It will be apparent to all students of the Ancient Wisdom that in olden times one of the systems of teaching something of the Mysteries was the use of symbolic geography. As an example, in the account of the adventures of Horus of Edfu in the Egyptian religious ritual, (1) we have one instance of this system; for here is a dramatized story of the soul's descent in involution and ascent therefrom in evolution in the final return to its Source, wherein the great god Horus typifies the soul; and the country of Egypt, its towns, and the river Nile, typify the field of activity of that soul, and the Sutratman.
In reading the story of the Winged Disc, or the history of the Horus of Behudtet, we can see a picture of the mystical history of the land of Egypt, with the works of its gods and heroes, emblematic of the aspects and qualities of the soul, in conflict with Typhon-Set, or materiality, upon the arena or field of life (Kshetra, field or body in the Indian philosophy, cf. Kurukshetra in the Bha-gavad-Gita). (2)
This story of Horus can be interpreted as the emblematic or symbolic history of the true initiation of the Horus (or Christ) spark within himself. (3)
As Paul Brunton truly says:
We may understand, therefore, the real purport of ancient religions when we understand that their heroes also typify the human soul, and that their adventures typify the experience of that soul in its quest of the heavenly kingdom. Osiris therefore becomes a figure of the divine element in man, and a symbolic history of that element — its descent into material worlds and its reascent towards spiritual consciousness.
It is well worth rereading the story of Horus, keeping before one a picture of the country of Egypt. One should view this map facing the South, which was the position assumed by the Egyptian initiant, and then we see the Delta as a triangle with point uppermost, suspended from a thread, the Nile. Imagine the far South as the higher planes, with the Atmic ray falling downwards through the Buddhic, Manasic, etc., planes to the Delta in the North, which can be looked upon as the lower planes. Take the Lower Egypt as the plane of the lower mind or kama-manas, the "place of thick darkness," and the South land, or Upper Egypt, as the higher mental plane, or the buddhi-manas, the "country of light," and the Nile as the sutratman or stream of life from above bringing life, light and vitality to the soul, mind, and body. (4)
Keeping this picture in mind one can see how the adventures of Horus in each particular locality symbolize and conform with the ideas of soul development which we have given to us in Theosophy today.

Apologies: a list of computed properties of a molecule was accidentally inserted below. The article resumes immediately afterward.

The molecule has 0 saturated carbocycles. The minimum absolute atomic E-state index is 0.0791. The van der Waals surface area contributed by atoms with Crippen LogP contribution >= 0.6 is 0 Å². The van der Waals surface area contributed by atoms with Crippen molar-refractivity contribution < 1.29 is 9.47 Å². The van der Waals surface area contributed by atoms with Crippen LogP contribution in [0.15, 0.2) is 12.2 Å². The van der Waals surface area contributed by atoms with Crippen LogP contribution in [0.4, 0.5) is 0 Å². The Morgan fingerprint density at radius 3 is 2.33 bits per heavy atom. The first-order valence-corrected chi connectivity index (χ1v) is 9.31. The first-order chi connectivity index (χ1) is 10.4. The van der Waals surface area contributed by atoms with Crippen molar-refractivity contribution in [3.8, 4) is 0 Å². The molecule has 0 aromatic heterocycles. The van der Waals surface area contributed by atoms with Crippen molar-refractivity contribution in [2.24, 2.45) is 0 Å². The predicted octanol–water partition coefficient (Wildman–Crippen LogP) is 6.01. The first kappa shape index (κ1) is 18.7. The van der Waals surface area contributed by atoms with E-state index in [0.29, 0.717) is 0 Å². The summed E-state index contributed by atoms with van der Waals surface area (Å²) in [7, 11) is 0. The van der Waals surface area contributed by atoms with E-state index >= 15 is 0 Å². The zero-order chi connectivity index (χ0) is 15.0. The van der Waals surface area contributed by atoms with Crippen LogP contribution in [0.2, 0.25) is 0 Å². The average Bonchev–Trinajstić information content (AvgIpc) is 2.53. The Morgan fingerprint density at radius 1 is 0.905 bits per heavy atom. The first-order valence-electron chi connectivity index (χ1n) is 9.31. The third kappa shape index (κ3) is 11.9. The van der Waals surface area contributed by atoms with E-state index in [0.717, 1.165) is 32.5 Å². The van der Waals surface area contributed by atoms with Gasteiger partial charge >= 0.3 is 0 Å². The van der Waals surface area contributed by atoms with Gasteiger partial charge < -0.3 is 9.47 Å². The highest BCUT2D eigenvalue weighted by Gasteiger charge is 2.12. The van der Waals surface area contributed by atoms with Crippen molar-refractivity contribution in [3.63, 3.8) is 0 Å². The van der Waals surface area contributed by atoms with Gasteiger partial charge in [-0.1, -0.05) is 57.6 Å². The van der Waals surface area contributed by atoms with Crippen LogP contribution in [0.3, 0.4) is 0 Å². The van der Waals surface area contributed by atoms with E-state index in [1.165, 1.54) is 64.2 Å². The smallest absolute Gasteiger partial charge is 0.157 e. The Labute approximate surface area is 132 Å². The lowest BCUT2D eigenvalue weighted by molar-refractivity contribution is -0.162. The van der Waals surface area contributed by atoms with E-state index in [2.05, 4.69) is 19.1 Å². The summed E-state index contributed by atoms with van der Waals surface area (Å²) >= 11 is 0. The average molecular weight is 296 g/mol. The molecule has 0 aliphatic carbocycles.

We read how Horus, the soul, offspring of Osiris, Atman, and the "goddess of wisdom" Isis, or his buddhic aspect, his sister-wife, sailed down the river, bade farewell temporarily to his father, and does battle with Typhon-Set; and how, continuing the work commenced by Ra, he is assisted and sustained by Isis, and finally vanquishes the opposing force, Typhon-Set.
The whole of the details in the legend should be studied carefully, the place-names, the localities, whether on the hills or the water, the very weapons used: all these convey to the student of symbolism absolute conviction that here is true wisdom-teaching of the ancients.
"Heliopolis plays a great part in the religious inscriptions and also holds an important place in the mythological geography, which is by no means the same as the terrestrial, for there is also a mythological Egypt with its cities and sanctuaries. Of this Celestial country On is the capital, the outstanding city. It is consequently a mistake if we always interpret a geographical name occurring in a religious text in the sense that it bears in a terrestrial map of the country. We often find, for instance, Osiris named as being the god of Dadon, the city of Busiris in the Delta; and it is there inferred that Osiris was a divinity of Lower Egypt. But if we consult the Book of the Dead, we shall find that Dadon does not at all answer to a city in the Delta, but to a region in the East where Osiris is to be born and receive the breath of life, and where he is represented as the rising sun. Elsewhere Dadon is equivalent to the East, as Abydos is to the West." So says Naville in his book The Old Egyptian Faith.